L.A. Court Accused of Violating Voting Rights
LOS ANGELES (CN) - Los Angeles Superior Court unlawfully strips voting rights from thousands of disabled Americans who are under adult guardianship, an advocacy group claims in a complaint to the Department of Justice.
The Disability and Abuse Project of Spectrum Institute, "as next friend of limited conservatees under the jurisdiction of the Los Angeles Superior Court," sent a formal complaint against Los Angeles Superior Court on Thursday to the Department of Justice's Civil Rights Division.
Project director Dr. Nora Baladerian said in a statement: "Being told that you are less than other Americans and that you cannot exercise your right to vote has a detrimental emotional and psychological effect on people with disabilities. We trust that Attorney General Eric Holder will take action to protect the rights of these deserving American citizens."
According to the 8-page complaint, thousands of people with developmental or intellectual disabilities lose their right to vote after parents petition probate court to allow them to make legal, financial and medical decisions for their adult children.
The advocacy group claims the violations stem in part from court conservatorship workshops, in which parents are prompted to check off a box confirming their adult child is unable to complete an affidavit of voter registration.
Judges rely on that stroke of a pen to find that conservatees are disqualified from voting, according to the complaint.
Disqualifying adults with developmental disabilities in this way violates the Voting Rights Act of 1965, because the court is using a literacy test to make a determination, and court-appointed attorneys disregard federal laws that allow parents to assist their adult children in filling out voter registration forms, according to the complaint.
The project's legal director Thomas Coleman said there was no mention of the Voting Rights Act when he attended a seminar for Probate Volunteer Panel attorneys hosted by the Superior Court and the Los Angeles County Bar Association.
"The attorneys were told by a judge that proposed limited conservatees will lose their voting rights if they are unable to complete a voter registration form on their own accord. The judge did not mention disability accommodation laws. He specifically stated that a mother could not help her son by filling out the registration form for him," Coleman wrote in the complaint.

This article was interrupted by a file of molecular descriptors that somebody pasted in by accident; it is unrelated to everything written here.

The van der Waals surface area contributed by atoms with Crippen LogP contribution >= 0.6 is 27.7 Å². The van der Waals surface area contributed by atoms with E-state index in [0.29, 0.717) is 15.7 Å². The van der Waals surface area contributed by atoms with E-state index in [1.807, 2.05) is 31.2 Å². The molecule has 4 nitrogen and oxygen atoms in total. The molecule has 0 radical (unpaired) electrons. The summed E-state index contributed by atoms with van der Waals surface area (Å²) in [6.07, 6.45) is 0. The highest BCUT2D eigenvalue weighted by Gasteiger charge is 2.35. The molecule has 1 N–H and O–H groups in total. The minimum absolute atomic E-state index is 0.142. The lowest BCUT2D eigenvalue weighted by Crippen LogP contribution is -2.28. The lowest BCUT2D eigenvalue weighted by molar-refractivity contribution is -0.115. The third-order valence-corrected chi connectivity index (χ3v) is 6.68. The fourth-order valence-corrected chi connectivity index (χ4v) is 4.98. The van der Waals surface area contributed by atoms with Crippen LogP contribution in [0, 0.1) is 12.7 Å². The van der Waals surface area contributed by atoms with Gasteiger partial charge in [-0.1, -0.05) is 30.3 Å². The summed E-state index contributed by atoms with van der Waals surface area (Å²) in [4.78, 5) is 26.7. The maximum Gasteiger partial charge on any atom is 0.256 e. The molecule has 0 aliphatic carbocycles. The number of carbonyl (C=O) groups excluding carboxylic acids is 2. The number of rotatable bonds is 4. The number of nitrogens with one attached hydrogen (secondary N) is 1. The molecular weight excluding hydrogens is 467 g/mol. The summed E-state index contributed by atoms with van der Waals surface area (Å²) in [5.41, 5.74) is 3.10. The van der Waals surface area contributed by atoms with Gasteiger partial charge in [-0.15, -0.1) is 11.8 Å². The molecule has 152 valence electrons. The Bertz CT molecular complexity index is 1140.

Roughly 1,200 new limited conservatorship petitions go through the court every year. Most parents who file do not have a private lawyer to guide them through the process and rely on the court's self-help clinics, in addition to court-appointed attorneys.
The project says it was alerted to possible voting rights violations after Teresa Thompson, Ph.D., asked a court-appointed attorney how her 20-year-old autistic son's voting rights would be affected.
"Our investigation into that case revealed that her son's court-appointed attorney told Dr. Thompson that voting was contrary to the concept of conservatorship. The attorney filed a report with the court declaring that his client 'is not' able to complete an affidavit of voter registration. The attorney knew that if the court accepted his declaration to be true that his client would lose his right to vote," the project's legal director Thomas Coleman wrote in the July 10 filing.
Thompson told Coleman that court agent, nonprofit law firm Bet Tzedek, had instructed her to check the box on the affidavit of voter registration.
"She was not informed by anyone, nor did she know from any source, the significance of checking off that box," Coleman said in the complaint.
The legal director said a study of 61 limited conservatorship cases showed that in 90 percent of cases a judge disqualified conservatees from voting.
With an estimated 10,000 open limited conservatorship cases in Los Angeles County, and possibly 40,000 open cases in the state, Thomas said what was happening the county was the "tip of iceberg."
"The problem of voting rights violations of people with intellectual and developmental disabilities is not isolated to Los Angeles. Such civil rights violations are occurring elsewhere in California. Indeed, this is happening in many states throughout the nation," Coleman said in a statement.
The complaint alleges violations of civil rights protections, and violations of sections of the Voting Rights Act on literacy tests, disability accommodation, modifications of policy and discrimination.
Los Angeles Superior Court spokeswoman Mary Hearn declined to comment.